Nanotube-Mediated Path to Protocell Formation
Journal article, 2019
Cellular compartments are membrane-enclosed, spatially distinct microenvironments that confine and protect biochemical reactions in the biological cell. On the early Earth, the autonomous formation of compartments is thought to have led to the encapsulation of nucleotides, thereby satisfying a starting condition for the emergence of life. Recently, surfaces have come into focus as potential platforms for the self-assembly of prebiotic compartments, as significantly enhanced vesicle formation was reported in the presence of solid interfaces. The detailed mechanism of such formation at the mesoscale is still under discussion. We report here on the spontaneous transformation of solid-surface-adhered lipid deposits to unilamellar membrane compartments through a straightforward sequence of topological changes, proceeding via a network of interconnected lipid nanotubes. We show that this transformation is entirely driven by surface-free energy minimization and does not require hydrolysis of organic molecules or external stimuli such as electrical currents or mechanical agitation. The vesicular structures take up and encapsulate their external environment during formation and can subsequently separate and migrate upon exposure to hydrodynamic flow. This may link the self-directed transition from weakly organized bioamphiphile assemblies on solid surfaces to protocells with secluded internal contents.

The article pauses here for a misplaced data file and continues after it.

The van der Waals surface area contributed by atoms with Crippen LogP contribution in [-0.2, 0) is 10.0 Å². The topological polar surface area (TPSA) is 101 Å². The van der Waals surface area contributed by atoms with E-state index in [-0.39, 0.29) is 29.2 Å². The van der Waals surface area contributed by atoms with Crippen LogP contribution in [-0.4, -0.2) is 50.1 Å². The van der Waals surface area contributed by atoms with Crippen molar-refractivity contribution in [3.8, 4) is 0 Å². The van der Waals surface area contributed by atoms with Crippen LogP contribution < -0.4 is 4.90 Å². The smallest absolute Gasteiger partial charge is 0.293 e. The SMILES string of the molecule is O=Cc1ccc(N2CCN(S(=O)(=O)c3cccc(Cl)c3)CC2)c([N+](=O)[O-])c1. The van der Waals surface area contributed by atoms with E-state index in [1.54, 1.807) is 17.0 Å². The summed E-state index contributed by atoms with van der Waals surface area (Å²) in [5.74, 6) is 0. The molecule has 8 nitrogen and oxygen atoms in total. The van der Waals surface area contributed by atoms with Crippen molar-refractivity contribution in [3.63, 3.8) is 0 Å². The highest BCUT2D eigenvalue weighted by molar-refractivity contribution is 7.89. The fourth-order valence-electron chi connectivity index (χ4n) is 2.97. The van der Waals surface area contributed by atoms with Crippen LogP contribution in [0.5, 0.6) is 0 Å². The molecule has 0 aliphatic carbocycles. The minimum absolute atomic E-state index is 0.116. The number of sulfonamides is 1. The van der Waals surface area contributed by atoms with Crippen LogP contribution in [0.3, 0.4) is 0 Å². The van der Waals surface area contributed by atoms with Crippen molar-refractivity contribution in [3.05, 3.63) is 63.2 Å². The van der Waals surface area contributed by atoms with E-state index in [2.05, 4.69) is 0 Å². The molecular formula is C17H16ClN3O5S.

origin of life